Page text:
I've been exploring this verb in Deuteronomy 12:5 about the location of the place that God chooses for worship and sacrifice. In the MT, this points to the future יבחר (will choose, imperfect tense), and in the Samaritan Pentateuch, this says "have chosen" (בחר). This becomes a point of contention between the Samaritans and the Jews as to whether Gerizim (the mountain of blessing just recently described) is the location for worship. I'm not really looking to resolve all that in this question. I'm just trying to understand a greek version of the text from the Septuagint (LXX).

Basically, I want to understand the greek verb: εκλέξηται

According to the wiktionary entry, this is the "Aorist 3rd Person Singular Subjunctive Middle" for of the verb "to choose," ἐκλέγω.

Now my greek is limited, but I know enough to get this far and I know that I've learned that Aorist is typically a historically focused text, but the subjunctive seems to add a form of uncertainty to the statement. Can anyone help me interpret this? Is this a correct parsing of the verb? Should this be translated with a certainty in the future? e.g. "When God should choose..."?


1 Answer 1


The aorist is a historic tense only in the indicative mood. In the non-indicative moods, the meaning is only aspectual. Specifically, the aorist marks the perfective aspect, and is the least marked of the aspects (i.e. default choice): "he chooses," as opposed to "he is deliberating about."

The subjunctive form of ἐκλέξηται is due to the particle ἂν appearing immediately before it (ὃν ἂν ἐκλέξηται). The subjunctive mood is used in conjunction with the relative ὃν preceding it (compare ὅταν "whenever" > ὅτε "when" + ἄν) to express indefiniteness, "whichever place he will choose." No doubt is specifically implied.

  • Hi @b a and thank you for your answer. It sounds like you know for sure exactly what you are talking about and I have no particular reason to doubt it. However, (and I think this is site policy), can you please supply some kind of primary source for the assertion, or at least some significant personal credentials. Thanks.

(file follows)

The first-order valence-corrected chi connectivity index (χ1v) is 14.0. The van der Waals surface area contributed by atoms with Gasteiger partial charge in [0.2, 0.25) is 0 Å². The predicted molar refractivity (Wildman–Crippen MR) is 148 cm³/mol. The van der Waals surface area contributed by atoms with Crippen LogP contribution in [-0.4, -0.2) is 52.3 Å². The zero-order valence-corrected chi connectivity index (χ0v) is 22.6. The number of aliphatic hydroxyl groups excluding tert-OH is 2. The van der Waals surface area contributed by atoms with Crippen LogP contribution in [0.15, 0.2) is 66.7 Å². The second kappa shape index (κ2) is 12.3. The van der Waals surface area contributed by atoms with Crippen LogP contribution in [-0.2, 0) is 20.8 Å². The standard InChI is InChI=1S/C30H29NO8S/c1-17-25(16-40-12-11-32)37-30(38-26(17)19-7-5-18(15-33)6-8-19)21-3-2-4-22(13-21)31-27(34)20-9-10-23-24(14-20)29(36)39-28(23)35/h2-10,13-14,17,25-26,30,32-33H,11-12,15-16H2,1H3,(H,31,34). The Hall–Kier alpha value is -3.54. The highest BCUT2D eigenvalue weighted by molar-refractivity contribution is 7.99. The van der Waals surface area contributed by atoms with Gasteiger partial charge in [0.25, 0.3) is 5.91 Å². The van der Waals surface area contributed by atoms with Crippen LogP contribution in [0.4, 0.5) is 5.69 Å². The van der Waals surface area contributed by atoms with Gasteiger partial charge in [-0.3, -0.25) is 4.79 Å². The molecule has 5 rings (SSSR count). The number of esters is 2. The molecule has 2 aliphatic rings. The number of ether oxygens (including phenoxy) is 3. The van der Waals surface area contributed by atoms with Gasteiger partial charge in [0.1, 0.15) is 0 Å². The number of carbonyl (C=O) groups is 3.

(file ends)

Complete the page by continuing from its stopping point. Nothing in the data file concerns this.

– Ruminator
    Dec 14, 2020 at 0:04
  • @Ruminator The meaning of the aorist should be in any good textbook (though the details of aspect in Koine Greek are debated ad nauseam by linguists; what I know on it is mostly from the summary in Pang, Revisiting Aspect and Aktionsart chapter 1). For the subjunctive as marking indefiniteness with an after a relative, try Wikipedia (which includes examples and links to Smyth's grammar). I have no personal credentials.
    – b a
    Dec 14, 2020 at 0:57
  • I'm probably being a nerdy pain but could you please put the evidence in the body of your answer (even a footnote will work, I think). I believe sources are a requirement. Sources are what separate us from the animals!
    – Ruminator
    Dec 14, 2020 at 1:00
  • 1
    @Ruminator You're not being a nerdy pain. As far as I can tell, sources are not specifically required by site rules, but in any case it's much more important to know what makes the answer useful than to do the bare minimum required by the rules. I already added the source to the answer, hopefully enough to prove my humanity
    – b a
    Dec 14, 2020 at 1:05
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    @PerryWebb I don't think that's correct. The other moods might have a tendency to describe the future over the past, but it's not impossible. One example I've seen given for this is Ῥαββί, τίς ἥμαρτεν, οὗτος ἢ οἱ γονεῖς αὐτοῦ, ἵνα τυφλὸς γεννηθῇ; (John 9:2)
    – b a
    Dec 14, 2020 at 11:14

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